What is BitTorrent? (BTT)
The Beginner’s Guide
BitTorrent captured the hearts of many music and movie enthusiasts in the early 2000s when it launched software that facilitated file sharing over a peer-to-peer network.
Rather than downloading or uploading files to a single server, users joined a network of computers running a software enabling them to exchange files and data with each other.
But in the years since, BitTorrent struggled to monetize its massively popular service. To that end, BitTorrent was acquired by the Tron Foundation, creators of the Tron blockchain, in 2019. The new ownership then introduced a BitTorrent token cryptocurrency, BTT, to help expand its protocol and incentivize the network’s participants.
With BTT token, the BitTorrent team hopes to add incentives to torrenting and solve issues such as slow download speed and the diminishing availability of files over time.
As such, BTT coin is bought and spent by those who request files or wish to increase their download speed, while providers have to receive and sell BTT in order to be compensated for sharing the files on their systems.
For more regular updates from the BitTorrent team, you can check out the BitTorrent blog, which includes new features and milestones related to the network and its applications.
Who created BitTorrent?
BitTorrent was initially released in 2001 by developers Brad Cohen and David Harrison. The Tron Foundation, helmed by Justin Sun, acquired the BitTorrent Foundation in 2018.
Following the acquisition, BTT token was introduced publicly by the BitTorrent team in 2019 through an Initial Coin Offering (ICO). The sale issued 6 percent of the total BTT supply for the equivalent of roughly $7.2 million.
In addition to the token sale, BitTorrent has allocated tokens to the TRON Foundation, BitTorrent Foundation, airdrops, partnerships and the BitTorrent ecosystem.
At its core, BitTorrent is a software that connects parties accessing its network to compute file sharing requests. Transactions begin when a user asks for files from the providers who host the files on their computer.
Providers who host a file split them into several pieces. If requesters wish to download said file, they receive pieces of the same file from multiple providers.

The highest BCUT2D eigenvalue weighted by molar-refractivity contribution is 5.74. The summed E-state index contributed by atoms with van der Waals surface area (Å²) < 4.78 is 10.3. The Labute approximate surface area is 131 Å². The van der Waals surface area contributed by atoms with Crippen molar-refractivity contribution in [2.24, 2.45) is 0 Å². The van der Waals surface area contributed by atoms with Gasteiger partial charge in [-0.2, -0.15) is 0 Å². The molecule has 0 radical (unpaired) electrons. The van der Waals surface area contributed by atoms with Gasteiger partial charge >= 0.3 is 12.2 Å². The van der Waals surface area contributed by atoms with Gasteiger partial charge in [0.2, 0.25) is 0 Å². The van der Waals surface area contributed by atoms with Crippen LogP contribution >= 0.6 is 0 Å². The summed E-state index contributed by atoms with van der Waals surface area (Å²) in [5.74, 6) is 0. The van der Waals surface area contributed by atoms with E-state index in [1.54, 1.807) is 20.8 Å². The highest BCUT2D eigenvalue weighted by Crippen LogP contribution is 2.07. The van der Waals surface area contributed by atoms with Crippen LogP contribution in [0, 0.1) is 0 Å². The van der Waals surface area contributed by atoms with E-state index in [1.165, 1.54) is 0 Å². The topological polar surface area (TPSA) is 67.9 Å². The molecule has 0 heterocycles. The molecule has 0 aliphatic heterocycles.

The expansion of BitTorrent with BTT was intended to make it a more distributed network, compensating providers while increasing the efficiency of sharing large files to reduce server and network impact.
A requester can also offer BTT tokens to a provider in exchange for local resources, such as bandwidth to receive content or storage for remote backup.
While BitTorrent’s file transactions are facilitated by its software, the network relies on the Tron blockchain to maintain a record of all BTT transactions.
Once a bid is matched between a requester and service providers, a payment channel is created on Tron to facilitate the micropayments needed per provider, based on the piece of the file they have shared.
After the service is finalized, these micropayments are subsequently bundled up, settled and logged on the Tron blockchain.
The BitTorrent network also leverages Tron’s suite of smart contracts to create a variety of decentralized applications (dapps) meant to enhance its services.
Chief among them is BitTorrent Speed, a dapp that offers requesters the ability for requesters to purchase provider bandwidth using BTT in order to increase download speed.
Another popular dapp is the BitTorrent File System (BTFS), a file storage protocol meant to address issues of cost and trust inherent in centralized storage systems. BTFS works similarly to other decentralized cloud storage platforms like Filecoin, Siacoin and Storj, each of which has varying technical capabilities.
Why does BTT have value?
The BTT cryptocurrency serves as the cryptocurrency needed to access features on the network, with its goal to be the central feature for its ecosystem.
For example, it is the only form of payment that can be spent by requesters when they enter into agreements with providers.
Additionally, by buying and spending BTT, requesters also gain the ability to purchase priority access to file downloads, as well as computational services to increase the speed of a download.
Kraken's Crypto Guides
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Why use BTT?
Users may find BitTorrent appealing due to its ability to share files in a free and efficient way.
BitTorrent may also be enticing to developers seeking to launch new file sharing applications that would benefit from an established user base.
Investors may also seek to add BTT to their portfolio should they believe the market will one day prefer peer-to-peer networks where participants can more easily access and monetize unused resources.